Findlay Napier. Glad Cafe, Glasgow. Wednesday 2nd March 2016

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Findlay Napier hit his hometown in the midst of an extensive tour promoting his current release and drew in a packed crowd tonight. He’s flying solo on this tour but the lack of his VIP Band didn’t hinder what was a happy homecoming, Napier on top form, ebullient, and the crowd, all seemingly well versed in the material, all too happy to be honorary VIPs’ for the night, coached on the choruses of several songs by the persuasive singer.

He’s a hard worker, two 45 minute sets with a brief interval, the bulk of the material garnered from his album and EP project, Very Important Persons. For those who don’t know, Napier, in partnership with Boo Hewerdine has crafted a set of songs that can be described as potted biographies of several characters, some famous, some less so. That description however fails to capture the art and craft of the songs, the subjects a springboard for Napier’s reflections on life, his observations and couthy wit. There was no sense of tonight being an aural equivalent of Madame Tussaud’s with Napier wheeling out one famous character after another. Although he’s quite open about his original research tool being Wikipedia he has been living with these characters for the past two years and in a sense they could now be considered family. This was apparent early in the set on the moving Hedy Lamarr, a beautiful song which focuses on Lamarr’s enforced contribution to the war effort as a pin up girl and starlet, her undeniable scientific skills cast aside.

There were several such moments throughout the night, Napier able to deliver his songs in a tender, almost frail manner. Princess Rosanna Drowned In The Clyde was a perfect obituary for an unknown victim of an unknown act, the song itself inspired by some graffiti Napier happened upon while Show Folk was an evocative sepia stained tale that conjured up images of flickering newsreel. There was celebration also, The Man who Sold New York was a vigorous performance, the bare faced cheek of con man George C Parker (who sold NY landmarks to unsuspecting tourists) given a boisterous run through while the folky singalong of After The Last Bell Rings (surely a folk pub standard in the making) captured late night revelries.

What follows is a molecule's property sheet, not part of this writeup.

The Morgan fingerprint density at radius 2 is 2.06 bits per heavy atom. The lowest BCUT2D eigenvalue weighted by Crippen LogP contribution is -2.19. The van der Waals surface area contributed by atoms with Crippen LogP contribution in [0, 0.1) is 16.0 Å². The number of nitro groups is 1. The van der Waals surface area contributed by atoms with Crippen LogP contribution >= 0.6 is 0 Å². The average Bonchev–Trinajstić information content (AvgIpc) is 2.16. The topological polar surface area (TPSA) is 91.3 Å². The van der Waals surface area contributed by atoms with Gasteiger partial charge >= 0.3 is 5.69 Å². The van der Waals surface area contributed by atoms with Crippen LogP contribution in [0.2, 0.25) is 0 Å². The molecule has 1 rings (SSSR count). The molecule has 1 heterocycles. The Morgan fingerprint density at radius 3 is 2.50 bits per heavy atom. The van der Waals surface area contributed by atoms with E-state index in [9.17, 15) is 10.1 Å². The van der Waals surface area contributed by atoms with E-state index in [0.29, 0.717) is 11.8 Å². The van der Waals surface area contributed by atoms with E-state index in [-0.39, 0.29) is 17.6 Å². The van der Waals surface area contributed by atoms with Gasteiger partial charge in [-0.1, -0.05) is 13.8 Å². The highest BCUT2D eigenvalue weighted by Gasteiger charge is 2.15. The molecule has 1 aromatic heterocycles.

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Aside from the VIP material there was a good helping from his back catalogue that provided mirth and merriment aplenty along with a reminder that Napier was winning folk awards back in the mid noughties with his band Back Of The Moon. One For The Ditch is a classic drinking song that recalls The Dubliners and Gerry Rafferty and tonight the audience were well in tune singing along with some gusto. Napier delved into his bag of memories for songs such as George, a song that Phil Lynott might have written were he raised in Granton On Spey. He’s Just A Sweetie, a flat sharing song of student lust and loss was preceded by a hilarious account of Napier’s own flat sharing days which included the presence of a bus stop in the hall, purloined on a drunken outing, a logical step up from a traffic cone.